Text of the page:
Finding a curriculum that works for your particular needs is important, Jessena said, and sometimes the choices can be overwhelming. She prefers book-based programs instead of digital resources. Curriculums that are multi-sensory and all about “the why” are their favorites, including All About Reading and All About Spelling. Jessena particularly likes the Institutes for Excellence in Writing, which is taught in a co-op setting.
“My student went from struggling and complaining about writing a sentence to writing paragraphs in a few weeks,” she said. “We read great literature and other good books to learn about history, science, and the arts. We love to travel to local and out-of-state museums.”
To meet the state’s homeschool requirements, she provides proof of progress by giving standardized achievement tests or by having a licensed teacher review their coursework and interview the students as part of an evaluation that’s submitted to the superintendent.
If you’re on the fence about homeschooling, Jessena suggests trying it short term and then decide.
“You do not need to know right away if you will do this for their entire academic career or even if you will homeschool all your kids,” she said. “Just take it year by year and child by child. I’ve known families where one child went to private school, one to public school, and one homeschooled. You can curate your family’s education in a way that best works for all of you.”
The Walker Family Love the Fluidity of Homeschooling
Homeschooling Groups Provide Support and Enrichment
Amy and Eric Walker of Hampton have successfully homeschooled their four children since 2006. Sons Josiah, 20, and Levi, 18, are students at James Madison University and Virginia Tech, respectively. Grace, 14, and Abigail, 12, will follow in those footsteps.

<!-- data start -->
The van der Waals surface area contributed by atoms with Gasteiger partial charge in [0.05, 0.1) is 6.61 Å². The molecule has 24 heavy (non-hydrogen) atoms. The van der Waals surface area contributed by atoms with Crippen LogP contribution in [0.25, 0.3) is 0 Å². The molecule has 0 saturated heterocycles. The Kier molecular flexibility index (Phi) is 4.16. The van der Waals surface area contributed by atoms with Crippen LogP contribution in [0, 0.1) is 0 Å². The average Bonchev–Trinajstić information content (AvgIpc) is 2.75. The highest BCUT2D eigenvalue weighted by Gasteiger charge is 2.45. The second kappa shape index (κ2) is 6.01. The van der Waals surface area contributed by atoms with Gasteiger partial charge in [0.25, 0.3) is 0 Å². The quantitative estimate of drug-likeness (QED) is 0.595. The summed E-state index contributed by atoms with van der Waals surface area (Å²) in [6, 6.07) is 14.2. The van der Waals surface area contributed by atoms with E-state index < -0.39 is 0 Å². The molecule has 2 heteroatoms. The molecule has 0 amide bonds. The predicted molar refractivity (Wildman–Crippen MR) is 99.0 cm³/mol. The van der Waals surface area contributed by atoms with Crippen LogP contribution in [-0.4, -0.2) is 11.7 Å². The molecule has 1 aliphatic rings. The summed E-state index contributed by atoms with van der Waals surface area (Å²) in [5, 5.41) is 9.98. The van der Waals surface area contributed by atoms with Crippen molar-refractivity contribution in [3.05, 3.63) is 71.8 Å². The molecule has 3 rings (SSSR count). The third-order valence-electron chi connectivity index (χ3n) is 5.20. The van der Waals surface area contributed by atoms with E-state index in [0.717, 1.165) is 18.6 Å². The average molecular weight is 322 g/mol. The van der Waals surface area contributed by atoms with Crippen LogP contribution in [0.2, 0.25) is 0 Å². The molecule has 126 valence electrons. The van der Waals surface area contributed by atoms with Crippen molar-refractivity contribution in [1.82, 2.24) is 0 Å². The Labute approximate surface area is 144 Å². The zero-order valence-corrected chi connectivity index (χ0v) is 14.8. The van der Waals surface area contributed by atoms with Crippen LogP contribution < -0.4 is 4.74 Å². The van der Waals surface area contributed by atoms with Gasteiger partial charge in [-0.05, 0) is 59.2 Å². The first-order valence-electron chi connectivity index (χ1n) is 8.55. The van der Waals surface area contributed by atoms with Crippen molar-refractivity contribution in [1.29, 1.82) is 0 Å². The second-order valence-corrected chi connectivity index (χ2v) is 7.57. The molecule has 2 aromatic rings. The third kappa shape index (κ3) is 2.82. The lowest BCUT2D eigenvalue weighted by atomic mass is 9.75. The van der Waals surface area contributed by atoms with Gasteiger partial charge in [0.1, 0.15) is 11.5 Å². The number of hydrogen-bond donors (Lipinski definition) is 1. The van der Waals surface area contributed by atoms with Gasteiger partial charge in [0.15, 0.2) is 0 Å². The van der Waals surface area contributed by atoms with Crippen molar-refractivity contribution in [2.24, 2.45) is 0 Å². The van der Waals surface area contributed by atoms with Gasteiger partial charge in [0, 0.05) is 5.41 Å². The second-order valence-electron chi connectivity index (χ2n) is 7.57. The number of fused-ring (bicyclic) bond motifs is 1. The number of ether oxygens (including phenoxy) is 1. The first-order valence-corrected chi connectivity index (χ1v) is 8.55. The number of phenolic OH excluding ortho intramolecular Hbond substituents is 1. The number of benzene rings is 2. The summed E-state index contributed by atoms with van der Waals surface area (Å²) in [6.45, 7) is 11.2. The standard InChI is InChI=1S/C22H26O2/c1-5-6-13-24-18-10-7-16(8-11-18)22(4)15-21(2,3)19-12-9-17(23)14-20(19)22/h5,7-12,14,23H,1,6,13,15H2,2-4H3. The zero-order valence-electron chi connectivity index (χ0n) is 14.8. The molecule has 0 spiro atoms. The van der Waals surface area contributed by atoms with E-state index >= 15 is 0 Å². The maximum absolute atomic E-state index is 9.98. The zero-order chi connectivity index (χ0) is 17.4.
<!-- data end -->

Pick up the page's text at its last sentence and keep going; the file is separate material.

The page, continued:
“We started as our children were entering the preschool phase and have seen the beauty and fluidity that homeschooling provides,” Amy said. “Our children can devote free time to their passions in educational pursuits, volunteerism, and leadership.”
The Walkers follow a Charlotte Mason educational philosophy that focuses on learning new ideas through classical literature rather than mundane textbooks, she said. Communication, math, and other lifelong learning skills are built through written and oral presentations, word-based math problems, and critical-thinking applications.
“We focus on understanding, mastery, and integration of information over certain test scores or grades,” Amy explained. “However, we do use tests with formal texts as learning and assessment tools. Each course has a description with goals and expectations, including rubrics to measure grading.”